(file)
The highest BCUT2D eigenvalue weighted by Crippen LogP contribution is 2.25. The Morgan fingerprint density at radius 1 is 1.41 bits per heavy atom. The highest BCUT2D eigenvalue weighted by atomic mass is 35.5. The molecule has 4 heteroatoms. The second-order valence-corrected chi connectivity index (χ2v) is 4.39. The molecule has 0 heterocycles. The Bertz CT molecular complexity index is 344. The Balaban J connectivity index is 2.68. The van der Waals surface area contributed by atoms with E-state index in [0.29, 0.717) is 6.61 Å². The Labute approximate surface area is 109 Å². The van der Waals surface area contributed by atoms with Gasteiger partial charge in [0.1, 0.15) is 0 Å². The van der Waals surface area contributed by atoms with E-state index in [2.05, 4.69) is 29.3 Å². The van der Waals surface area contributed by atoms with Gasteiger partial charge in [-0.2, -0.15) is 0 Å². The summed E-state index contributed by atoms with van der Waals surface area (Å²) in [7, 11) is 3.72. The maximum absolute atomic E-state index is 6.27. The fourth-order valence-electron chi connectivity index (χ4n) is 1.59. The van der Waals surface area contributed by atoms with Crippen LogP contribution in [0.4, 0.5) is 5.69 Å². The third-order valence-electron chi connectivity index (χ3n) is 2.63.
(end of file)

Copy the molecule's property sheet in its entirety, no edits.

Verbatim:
The highest BCUT2D eigenvalue weighted by Crippen LogP contribution is 2.25. The Morgan fingerprint density at radius 1 is 1.41 bits per heavy atom. The highest BCUT2D eigenvalue weighted by atomic mass is 35.5. The molecule has 4 heteroatoms. The second-order valence-corrected chi connectivity index (χ2v) is 4.39. The molecule has 0 heterocycles. The Bertz CT molecular complexity index is 344. The Balaban J connectivity index is 2.68. The van der Waals surface area contributed by atoms with E-state index in [0.29, 0.717) is 6.61 Å². The Labute approximate surface area is 109 Å². The van der Waals surface area contributed by atoms with Gasteiger partial charge in [0.1, 0.15) is 0 Å². The van der Waals surface area contributed by atoms with E-state index in [2.05, 4.69) is 29.3 Å². The van der Waals surface area contributed by atoms with Gasteiger partial charge in [-0.2, -0.15) is 0 Å². The summed E-state index contributed by atoms with van der Waals surface area (Å²) in [7, 11) is 3.72. The maximum absolute atomic E-state index is 6.27. The fourth-order valence-electron chi connectivity index (χ4n) is 1.59. The van der Waals surface area contributed by atoms with Crippen LogP contribution in [0.4, 0.5) is 5.69 Å². The third-order valence-electron chi connectivity index (χ3n) is 2.63.